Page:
Staff at Unity Center for Behavioral Health, the Portland psychiatric facility, have formally asked to be represented by the state’s largest nurses union.
The Oregon Nurses Association announced in a press statement that 57 crisis intervention specialists, counselors, therapists and social workers employed at the Northeast Portland facility filed for union recognition with the National Labor Relations Board on Monday. The facility is funded by several health systems and operated by Legacy Health.
If the drive succeeds, the workers will join the union that has been leading efforts to organize medical workers across the state. The nurses union currently represents 15,000 nurses and other health care workers including nearly 700 nurses at Legacy’s other hospitals.
The move comes even as Legacy Health is facing a “financial crisis,” a top executive recently told The Oregonian/OregonLive, with losses of $10 million a month forcing it to sell off its laboratory services unit.
While the number of employees involved is small, the filing is significant because Legacy has been the slowest health system in the state to unionize. For years, only nurses at Legacy’s Silverton hospital belonged to the nurses union. In 2019, nurses at Unity voted to approve the union after the health system fought the organizing campaign. Earlier this year nurses at Legacy Mt. Hood Medical Center followed suit.
Separately, Legacy has accused the state of pressuring it to unionize while slapping the system with hefty fines for violating the state's meal break rules.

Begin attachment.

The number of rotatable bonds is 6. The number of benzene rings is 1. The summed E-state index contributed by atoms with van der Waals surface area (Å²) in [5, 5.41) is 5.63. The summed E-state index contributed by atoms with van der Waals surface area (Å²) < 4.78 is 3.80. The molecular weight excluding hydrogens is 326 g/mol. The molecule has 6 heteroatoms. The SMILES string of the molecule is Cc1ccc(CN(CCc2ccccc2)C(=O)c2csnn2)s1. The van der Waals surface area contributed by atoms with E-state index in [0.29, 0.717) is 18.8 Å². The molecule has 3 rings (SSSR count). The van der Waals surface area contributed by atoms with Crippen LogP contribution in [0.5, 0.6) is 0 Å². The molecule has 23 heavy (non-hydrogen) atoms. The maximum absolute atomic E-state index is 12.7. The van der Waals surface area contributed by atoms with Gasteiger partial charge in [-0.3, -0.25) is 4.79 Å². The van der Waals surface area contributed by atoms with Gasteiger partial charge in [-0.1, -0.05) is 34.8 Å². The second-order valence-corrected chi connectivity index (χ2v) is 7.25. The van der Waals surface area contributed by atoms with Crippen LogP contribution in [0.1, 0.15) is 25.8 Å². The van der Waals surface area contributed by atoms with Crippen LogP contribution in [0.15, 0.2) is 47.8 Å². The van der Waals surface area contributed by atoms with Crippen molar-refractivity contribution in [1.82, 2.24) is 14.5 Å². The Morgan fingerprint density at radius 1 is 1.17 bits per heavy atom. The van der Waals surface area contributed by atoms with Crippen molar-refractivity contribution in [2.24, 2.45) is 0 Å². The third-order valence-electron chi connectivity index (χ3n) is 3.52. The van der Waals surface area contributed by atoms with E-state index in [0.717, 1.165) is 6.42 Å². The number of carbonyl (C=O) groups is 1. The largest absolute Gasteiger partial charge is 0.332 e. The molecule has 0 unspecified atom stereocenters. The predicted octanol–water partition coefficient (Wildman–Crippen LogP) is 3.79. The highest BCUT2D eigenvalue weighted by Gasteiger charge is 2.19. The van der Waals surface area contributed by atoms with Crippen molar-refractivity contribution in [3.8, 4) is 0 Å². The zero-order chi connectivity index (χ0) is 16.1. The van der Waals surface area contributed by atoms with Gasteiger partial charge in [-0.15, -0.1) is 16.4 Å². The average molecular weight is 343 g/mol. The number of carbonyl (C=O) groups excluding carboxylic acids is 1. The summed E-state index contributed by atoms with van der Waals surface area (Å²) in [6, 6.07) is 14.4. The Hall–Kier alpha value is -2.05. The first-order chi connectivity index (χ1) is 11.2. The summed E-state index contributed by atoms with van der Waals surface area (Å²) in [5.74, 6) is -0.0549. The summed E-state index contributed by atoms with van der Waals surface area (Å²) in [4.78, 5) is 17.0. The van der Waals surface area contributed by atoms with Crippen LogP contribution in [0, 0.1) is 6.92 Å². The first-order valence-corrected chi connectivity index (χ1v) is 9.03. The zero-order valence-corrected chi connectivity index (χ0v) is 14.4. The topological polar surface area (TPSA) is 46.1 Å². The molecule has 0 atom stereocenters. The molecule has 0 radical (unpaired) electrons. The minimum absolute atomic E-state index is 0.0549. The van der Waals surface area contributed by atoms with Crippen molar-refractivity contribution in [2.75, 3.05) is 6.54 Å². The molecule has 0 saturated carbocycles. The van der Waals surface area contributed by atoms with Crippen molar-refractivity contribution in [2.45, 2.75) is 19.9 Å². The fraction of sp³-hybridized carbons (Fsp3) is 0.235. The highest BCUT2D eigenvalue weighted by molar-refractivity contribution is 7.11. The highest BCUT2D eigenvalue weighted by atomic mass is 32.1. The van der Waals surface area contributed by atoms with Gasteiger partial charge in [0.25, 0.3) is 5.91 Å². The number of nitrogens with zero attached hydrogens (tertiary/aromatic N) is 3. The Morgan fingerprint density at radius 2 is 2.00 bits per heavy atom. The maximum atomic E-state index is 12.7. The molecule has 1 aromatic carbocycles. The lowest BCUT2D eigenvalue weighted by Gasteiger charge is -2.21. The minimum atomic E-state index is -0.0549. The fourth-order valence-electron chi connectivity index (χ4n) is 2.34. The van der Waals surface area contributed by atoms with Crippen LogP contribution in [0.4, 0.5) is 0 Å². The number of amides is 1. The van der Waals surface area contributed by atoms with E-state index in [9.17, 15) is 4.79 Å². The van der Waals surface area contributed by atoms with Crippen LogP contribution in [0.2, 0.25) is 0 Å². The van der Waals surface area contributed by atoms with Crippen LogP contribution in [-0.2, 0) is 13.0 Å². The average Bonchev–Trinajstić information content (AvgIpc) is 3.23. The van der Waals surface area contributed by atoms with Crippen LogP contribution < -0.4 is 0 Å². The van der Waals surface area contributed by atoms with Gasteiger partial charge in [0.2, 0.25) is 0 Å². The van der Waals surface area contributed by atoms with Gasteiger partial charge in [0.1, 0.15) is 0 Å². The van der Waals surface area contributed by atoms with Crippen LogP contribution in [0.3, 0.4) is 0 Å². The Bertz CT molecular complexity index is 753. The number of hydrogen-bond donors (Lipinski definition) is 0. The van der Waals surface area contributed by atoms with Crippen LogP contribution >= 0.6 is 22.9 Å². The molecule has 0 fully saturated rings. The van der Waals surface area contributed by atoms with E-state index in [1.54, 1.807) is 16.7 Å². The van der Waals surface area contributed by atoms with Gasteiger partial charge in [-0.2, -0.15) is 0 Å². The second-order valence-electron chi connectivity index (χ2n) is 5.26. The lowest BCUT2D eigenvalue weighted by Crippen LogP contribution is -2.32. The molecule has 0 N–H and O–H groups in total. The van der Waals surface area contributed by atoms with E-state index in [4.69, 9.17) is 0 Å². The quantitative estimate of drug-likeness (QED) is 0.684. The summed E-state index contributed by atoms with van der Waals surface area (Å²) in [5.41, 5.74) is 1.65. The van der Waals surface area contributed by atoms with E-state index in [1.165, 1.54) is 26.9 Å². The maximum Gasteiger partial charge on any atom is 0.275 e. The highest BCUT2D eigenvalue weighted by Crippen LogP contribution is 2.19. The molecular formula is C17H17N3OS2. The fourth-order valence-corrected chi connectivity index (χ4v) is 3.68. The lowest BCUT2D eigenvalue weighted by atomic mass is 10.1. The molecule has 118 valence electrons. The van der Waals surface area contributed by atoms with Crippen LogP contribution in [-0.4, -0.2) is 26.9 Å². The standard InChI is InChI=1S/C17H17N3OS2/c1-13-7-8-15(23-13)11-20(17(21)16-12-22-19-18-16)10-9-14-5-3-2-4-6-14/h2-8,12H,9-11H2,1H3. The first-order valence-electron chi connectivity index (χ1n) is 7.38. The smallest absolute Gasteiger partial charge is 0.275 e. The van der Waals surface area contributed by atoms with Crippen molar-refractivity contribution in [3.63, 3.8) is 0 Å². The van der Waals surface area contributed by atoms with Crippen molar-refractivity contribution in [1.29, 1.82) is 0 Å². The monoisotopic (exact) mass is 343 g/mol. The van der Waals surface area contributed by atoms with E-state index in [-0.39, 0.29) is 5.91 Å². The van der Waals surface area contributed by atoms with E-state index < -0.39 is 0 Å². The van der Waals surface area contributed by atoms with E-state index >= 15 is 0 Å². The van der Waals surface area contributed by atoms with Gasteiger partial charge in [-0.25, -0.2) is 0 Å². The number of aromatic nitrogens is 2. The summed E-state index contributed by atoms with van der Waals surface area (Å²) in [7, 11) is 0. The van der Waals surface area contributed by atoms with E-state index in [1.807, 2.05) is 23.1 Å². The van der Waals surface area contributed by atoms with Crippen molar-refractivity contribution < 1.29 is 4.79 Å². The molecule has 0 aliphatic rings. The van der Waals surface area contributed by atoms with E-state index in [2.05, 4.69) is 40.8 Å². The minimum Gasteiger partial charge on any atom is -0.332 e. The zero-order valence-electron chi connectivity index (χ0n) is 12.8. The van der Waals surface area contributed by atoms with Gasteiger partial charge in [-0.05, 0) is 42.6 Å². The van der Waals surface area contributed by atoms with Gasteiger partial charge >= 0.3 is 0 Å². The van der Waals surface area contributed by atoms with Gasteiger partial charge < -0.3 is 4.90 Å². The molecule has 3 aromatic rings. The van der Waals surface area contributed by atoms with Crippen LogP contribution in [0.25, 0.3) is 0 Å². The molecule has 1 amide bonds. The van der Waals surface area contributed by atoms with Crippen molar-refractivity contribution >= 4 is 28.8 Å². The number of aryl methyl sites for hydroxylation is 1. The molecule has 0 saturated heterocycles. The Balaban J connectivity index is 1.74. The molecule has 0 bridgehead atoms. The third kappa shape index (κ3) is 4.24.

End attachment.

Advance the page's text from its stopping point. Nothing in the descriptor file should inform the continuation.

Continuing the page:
The association’s statement described the challenges staff face in providing care at the 24-hour psychiatric hospital in a state that hasn’t “adequately funded mental and behavioral health care.” The union cited a 2022 study that put Oregon near the bottom in a ranking of states for their prevalence of mental illness and lower rates of access to care.
“We’re experiencing a brain drain. Tenured clinicians who’ve acquired the comprehensive system knowledge and skill set find better working conditions elsewhere rather than stay at Unity,” Raffi Serafino, a social worker at Unity Center, said in the statement. “Our efforts to partner with leadership and resolve this problem have been ignored for too long.”
Staff are unionizing to advocate for patient-to-worker ratios, improved care and to hold Legacy leaders accountable, according to the union.
Legacy Health responded with a statement: “We respect our staff members’ rights to determine union representation through a secret ballot election to be held by the National Labor Relations Board, and we look forward to sharing additional information when we can.”
Legacy can choose to recognize the union. Or the health system can call for a hearing by the National Labor Relations Board followed by a vote by eligible workers on whether to unionize. A simple majority vote by workers is needed to form a union.
The Unity Center opened its doors in 2017 as collaboration between Legacy Adventist Health, Kaiser Permanente and Oregon Health & Science University. Operated by Legacy, the 80-bed facility is intended to provide a better option than emergency departments for people experiencing a mental or behavioral health crisis.
However, the Unity Center ran into serious problems within a year of opening. An Oregon Health Authority investigation in 2018 found it lacking in oversight and that one patient committed suicide while in its care.
Since then, the Unity Center has faced a lawsuit from a mental health therapist alleging retaliation for complaining about patient and staff safety. The facility also had to turn patients away, in addition to being fined for not reporting assaults and other issues.